Saturday, March 12, 2011


I've been watching the news coverage of the earthquake and tsunami in Japan with a heavy heart. We were watching on Thursday night when that wave of water, mud and debris swept across the land. To see people in cars driving on the road as destruction barreled toward them was gut-wrenching. I kept wondering how much warning they had and if people had heeded it.

Fortunately, the employees in Japan who work at the same company as my husband and their families are accounted for and safe. Huge relief there. But so many others are missing or gone. The more we learn about what happened, the worse it gets. I have readers in Japan and my thoughts and prayers are with them, too.

I love Japan. I was fortunate to spend time there in 1995. I'd gotten married in April. I quit my engineering job to write full-time in September. And found myself in Japan in December. My husband was assigned there. He'd work several weeks in Japan then fly home for a couple in the Bay Area then return.

What I remember the most of my few weeks were the people and it's those people I can't help but think about as I watch the news coverage.

My husband was working so I spent my days on my own sightseeing. But I always found people with friendly smiles, others who wanted to practice their English and many who didn't mind helping an American find her way after getting lost. Something that happened almost daily there!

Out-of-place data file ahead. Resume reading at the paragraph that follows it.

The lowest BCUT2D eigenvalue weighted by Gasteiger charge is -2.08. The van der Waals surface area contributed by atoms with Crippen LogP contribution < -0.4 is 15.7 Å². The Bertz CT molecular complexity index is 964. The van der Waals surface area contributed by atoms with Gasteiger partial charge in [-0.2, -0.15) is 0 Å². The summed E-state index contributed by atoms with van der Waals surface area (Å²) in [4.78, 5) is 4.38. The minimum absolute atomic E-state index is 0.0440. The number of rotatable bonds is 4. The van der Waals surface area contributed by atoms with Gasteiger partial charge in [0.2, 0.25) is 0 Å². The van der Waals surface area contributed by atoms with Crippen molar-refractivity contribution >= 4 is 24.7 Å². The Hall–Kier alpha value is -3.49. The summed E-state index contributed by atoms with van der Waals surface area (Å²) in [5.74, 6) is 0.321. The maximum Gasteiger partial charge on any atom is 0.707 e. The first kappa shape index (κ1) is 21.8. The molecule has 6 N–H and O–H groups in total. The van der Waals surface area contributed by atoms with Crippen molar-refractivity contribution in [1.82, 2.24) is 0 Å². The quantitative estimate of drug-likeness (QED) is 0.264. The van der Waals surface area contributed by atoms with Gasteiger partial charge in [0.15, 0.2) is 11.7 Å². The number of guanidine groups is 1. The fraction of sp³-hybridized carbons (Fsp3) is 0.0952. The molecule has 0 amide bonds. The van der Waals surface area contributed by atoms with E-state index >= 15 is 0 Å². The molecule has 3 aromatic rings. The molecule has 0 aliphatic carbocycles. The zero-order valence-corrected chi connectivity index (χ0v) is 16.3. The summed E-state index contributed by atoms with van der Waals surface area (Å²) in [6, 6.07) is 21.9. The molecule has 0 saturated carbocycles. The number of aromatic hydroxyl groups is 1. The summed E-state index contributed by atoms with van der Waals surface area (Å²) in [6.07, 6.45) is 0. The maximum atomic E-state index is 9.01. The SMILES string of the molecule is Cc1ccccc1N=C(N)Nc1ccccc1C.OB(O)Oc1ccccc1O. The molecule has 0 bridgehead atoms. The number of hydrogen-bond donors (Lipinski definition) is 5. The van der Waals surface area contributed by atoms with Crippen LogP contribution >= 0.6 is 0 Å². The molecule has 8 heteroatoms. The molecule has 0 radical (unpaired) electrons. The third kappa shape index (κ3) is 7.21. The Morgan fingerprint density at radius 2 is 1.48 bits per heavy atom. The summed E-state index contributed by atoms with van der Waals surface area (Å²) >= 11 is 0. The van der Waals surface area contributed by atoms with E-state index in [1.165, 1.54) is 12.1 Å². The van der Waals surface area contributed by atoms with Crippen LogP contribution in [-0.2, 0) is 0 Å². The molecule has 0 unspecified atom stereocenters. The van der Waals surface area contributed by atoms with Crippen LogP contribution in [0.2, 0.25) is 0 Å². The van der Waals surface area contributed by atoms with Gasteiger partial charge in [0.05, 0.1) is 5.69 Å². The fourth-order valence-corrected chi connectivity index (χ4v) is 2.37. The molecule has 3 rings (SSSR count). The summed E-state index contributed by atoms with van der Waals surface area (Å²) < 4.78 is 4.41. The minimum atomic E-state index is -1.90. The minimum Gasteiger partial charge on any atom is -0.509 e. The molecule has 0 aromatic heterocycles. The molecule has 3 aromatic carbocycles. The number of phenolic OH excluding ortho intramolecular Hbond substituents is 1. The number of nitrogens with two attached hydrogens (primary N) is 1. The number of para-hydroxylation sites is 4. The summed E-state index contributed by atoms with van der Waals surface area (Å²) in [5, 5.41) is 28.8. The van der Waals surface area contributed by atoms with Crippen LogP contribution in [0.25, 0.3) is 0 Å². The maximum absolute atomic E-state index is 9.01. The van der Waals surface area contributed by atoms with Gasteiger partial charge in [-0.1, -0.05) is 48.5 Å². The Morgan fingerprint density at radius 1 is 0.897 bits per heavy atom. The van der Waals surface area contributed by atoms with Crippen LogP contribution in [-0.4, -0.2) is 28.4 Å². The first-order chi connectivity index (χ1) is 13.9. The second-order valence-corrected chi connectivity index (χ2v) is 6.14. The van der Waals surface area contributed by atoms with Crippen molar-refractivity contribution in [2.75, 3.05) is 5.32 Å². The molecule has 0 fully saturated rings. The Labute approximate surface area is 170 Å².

My first day in Yokohama, I took a bus tour. You could get on and off at various spots around town. I didn't understand that I'd have to get off somewhere different to reach my hotel. I ended up back at the transit center. The bus driver didn't just point to where I needed to go. He escorted me to another bus and explained to the driver what had happened. That driver made sure I got off and knew exactly where my hotel was.

When I was trying to get to the Tokyo Stock Exchange a few days later, I ended up totally turned around. A well-dressed Japanese man in a suit carrying a leather briefcase saw me. I must have looked distraught because he hurried across the street. I told him where I wanted to go. Again he didn't just point me in the right direction. He went so far as to escort me inside where I needed to check in.

Once I'd explored the cities, I headed out a little wise to the countryside. Riding the local trains was a total adventure. But again, so many helpful people, especially students, to make sure this American could find her way back.

I continue to pray for all of those impacted by this horrific disaster. Many countries are sending urban search and rescue teams, military support, supplies. If you want to help the people of Japan, this is from the American Red Cross website page about the earthquake and tsunami:
Those who want to help can go to and donate to Japan Earthquake and Pacific Tsunami. People can also text REDCROSS to 90999 to make a $10 donation to help those affected by the earthquake in Japan and tsunami throughout the Pacific.
It's not going to take a village to get through this, but the entire world.